I’ve posted lots of bird photos. . . now it’s time for the bees. Bees have been scarce around here in recent years and so this morning when I was photographing my neighbor’s flowering cherry tree I was delighted to find a few honey bees squirreling away pollen.
Honey bees do not stay still for long, however, and they proved to be very difficult to photograph. I used both my “go to” 18-200mm lens and my 70-300mm lens.
I set the autofocus to continuous mode in the hopes of getting one of the elusive creatures in focus but I failed to increase the shutter speed beyond 1/250 which was too slow to stop a bee in flight. The only photos I captured that contained in-focus bees were those in which the bee was on or in a cherry blossom. But my favorite compositions today were those that show movement, even if the main subject was not perfectly in focus.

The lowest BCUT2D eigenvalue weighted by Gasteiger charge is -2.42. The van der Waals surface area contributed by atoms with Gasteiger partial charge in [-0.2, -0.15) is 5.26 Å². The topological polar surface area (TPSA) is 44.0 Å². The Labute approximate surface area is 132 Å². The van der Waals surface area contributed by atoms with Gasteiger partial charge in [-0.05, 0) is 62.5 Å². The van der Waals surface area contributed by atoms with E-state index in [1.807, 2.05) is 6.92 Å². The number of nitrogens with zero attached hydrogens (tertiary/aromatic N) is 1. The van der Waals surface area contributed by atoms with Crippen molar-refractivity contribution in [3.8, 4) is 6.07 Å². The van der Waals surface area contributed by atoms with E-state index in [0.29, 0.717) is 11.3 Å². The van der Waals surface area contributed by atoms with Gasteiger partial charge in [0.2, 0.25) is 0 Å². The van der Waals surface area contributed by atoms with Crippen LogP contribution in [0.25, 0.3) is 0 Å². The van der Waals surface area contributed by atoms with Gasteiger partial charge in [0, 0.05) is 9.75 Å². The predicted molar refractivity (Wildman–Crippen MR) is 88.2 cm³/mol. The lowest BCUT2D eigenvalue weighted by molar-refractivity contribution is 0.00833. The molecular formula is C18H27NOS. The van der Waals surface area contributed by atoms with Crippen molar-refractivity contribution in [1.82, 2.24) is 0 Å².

So with a thumbed nose at my primary blog quest, (getting things in focus) I picked my favorite of the not quite in focus active bee photos today. I regret that it is not in perfect focus but I love the composition. And I learned a very valuable lesson; I haven’t been thinking enough about what result I am seeking (e.g., today a bee in flight in perfect focus) and then making proper camera adjustments before I press that shutter release!
18-200mm Lens at 200mm
White Balance set to Sunny